- I still recommend carrying your own laptop, but you don't have to, with Google Docs
- Outsourcing: How about getting the articles, posts and market researches you outsource to your virtual assistants straight to the Google Docs? Or how about writing that collaborate article that you're working with another blogger together, seeing the changes other one did straight away?
- Ease of Use: There's everything you need in Google Docs. If you need that eBook just right, you might want to do the final work on a different tool, but getting all the words out there first and then pass it on, great. So no, it's not Word or Excel functionality-wise, but for just getting the text written, it's perfect.
- It's Free. Go check Google Docs out, it's free like most Google Services: http://docs.google.com/
Alternatives for Google Docs: Any text editor + Any spreadsheet program, MS Word, MS Excel
4. Remember the Milk
Remember the Milk is *the* ToDo list tool, task manager and note taking all built into one, multi-platform service. You can use via Web or iPhone/iPod Touch/Blackberry/etc and RtM even integrates with Twitter! You can control your tasks in many ways, organize them to lists, schedule them, get RtM to send you reminders or the whole thing integrates to your GMail and Google Calendar. There are thousand and more good things I could say about Remember the Milk, but I think it's better you check it out yourself..
Find out more and sign-up for the free service: http://www.rememberthemilk.com/
Alternatives for Remember the Milk: Pen and Paper (yeah, tech probably won't reach the usability and efficiency of this method), any text editor and plain text, Todoist, MS Outlook, Toodledo and Jott (voice-to-text).
5. Google Calendar
Google Calendar has been the calendar tool / software to beat since 2006, and for me, there's no better alternative yet and I don't believe there won't be in the near future. It's shareable like most other Google apps, it's very fast and reliable and it's available anywhere, so what more can you wish for?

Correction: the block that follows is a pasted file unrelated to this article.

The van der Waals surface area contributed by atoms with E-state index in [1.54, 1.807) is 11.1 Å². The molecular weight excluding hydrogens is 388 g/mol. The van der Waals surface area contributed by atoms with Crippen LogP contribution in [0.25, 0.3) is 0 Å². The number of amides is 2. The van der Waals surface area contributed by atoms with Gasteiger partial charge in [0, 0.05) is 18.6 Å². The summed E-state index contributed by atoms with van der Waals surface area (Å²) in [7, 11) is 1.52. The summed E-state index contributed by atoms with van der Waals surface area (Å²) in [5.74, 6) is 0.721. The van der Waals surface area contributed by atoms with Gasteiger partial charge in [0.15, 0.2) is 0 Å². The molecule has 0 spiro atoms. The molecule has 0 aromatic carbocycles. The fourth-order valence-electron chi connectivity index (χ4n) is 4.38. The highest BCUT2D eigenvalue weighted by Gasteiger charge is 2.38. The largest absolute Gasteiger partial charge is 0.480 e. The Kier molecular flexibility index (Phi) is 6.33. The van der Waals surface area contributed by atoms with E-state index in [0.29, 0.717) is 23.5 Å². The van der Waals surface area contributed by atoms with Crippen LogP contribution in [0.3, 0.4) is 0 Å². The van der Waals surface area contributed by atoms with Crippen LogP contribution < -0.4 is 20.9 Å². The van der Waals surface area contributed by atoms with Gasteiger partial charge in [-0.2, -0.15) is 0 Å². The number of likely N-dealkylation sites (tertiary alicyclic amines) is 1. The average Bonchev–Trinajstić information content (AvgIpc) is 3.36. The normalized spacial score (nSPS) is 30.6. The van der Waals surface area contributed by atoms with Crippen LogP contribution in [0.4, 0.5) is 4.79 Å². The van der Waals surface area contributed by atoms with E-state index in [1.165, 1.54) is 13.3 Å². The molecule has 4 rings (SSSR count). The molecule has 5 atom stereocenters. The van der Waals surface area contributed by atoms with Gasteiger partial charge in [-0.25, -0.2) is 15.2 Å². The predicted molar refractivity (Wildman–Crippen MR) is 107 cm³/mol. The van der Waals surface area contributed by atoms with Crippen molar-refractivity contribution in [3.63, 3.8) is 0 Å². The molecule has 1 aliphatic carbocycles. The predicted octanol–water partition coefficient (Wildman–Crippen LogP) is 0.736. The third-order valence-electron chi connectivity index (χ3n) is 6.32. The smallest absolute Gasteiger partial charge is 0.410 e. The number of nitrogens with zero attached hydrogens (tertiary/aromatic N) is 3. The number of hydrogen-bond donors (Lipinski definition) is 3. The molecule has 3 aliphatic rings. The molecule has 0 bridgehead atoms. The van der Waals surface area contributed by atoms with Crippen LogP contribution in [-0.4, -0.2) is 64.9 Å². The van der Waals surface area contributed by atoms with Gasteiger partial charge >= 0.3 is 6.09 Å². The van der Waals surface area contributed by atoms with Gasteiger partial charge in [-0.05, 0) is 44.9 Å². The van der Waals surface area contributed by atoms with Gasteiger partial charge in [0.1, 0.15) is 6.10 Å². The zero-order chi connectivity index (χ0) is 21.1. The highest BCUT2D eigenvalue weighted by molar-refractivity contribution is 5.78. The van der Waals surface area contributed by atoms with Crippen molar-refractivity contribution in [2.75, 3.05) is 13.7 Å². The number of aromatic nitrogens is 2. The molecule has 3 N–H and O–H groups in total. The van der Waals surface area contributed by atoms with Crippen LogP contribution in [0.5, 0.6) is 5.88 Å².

As recommended in the Problogger.net eBook 31 Days to Build a Better Blog, I'm in the process in creating "editorial calendar" for my blog and Google Calendar is the perfect tool for that too. In short, I use Google Calendar to schedule my blogging and personal life. As GCal is available anywhere and it works nicely with GMail and Remember the Milk, it's a no-brainer for me.
Alternatives for Google Calendar: Rainlendar, Thunderbird with the Lightning calendar extension (but to be honest, who uses desktop mail anymore, apart from the corporations forced to use MS Outlook?), iCal (built-in Mac OS, good alternative if you're a Mac-user as it works smoothly with other Mac apps and there's iPhone/iPod Touch version available which can be synced with iCal).
5 Free Tools to Organize Your Ideas and Blog Posts
- Taking notes, capturing the moment: Evernote
- Mindmapping: Freemind
- Article and Post Writing: Google Docs
- ToDo List and Getting Things Done: Remember the Milk
- Calendar and Scheduling: Google Calendar
What Tools You Use to Organize Your Business and Personal Life?
For many years already, my source for finding out all kinds of cool tools and tips how to use them, has been Lifehacker.com. Their "Hive Five" poll and survey is great collaborative series, gathering the best tools people use and recommend. To get into it yourself and find a tool for pretty much anything you need to get done, check the latest Best of the Best Hive Mind list: Best of the Best: Hive Five Winners, March through June 2009.
What do you think of the list? Leave a comment and share you're tips on "getting organized".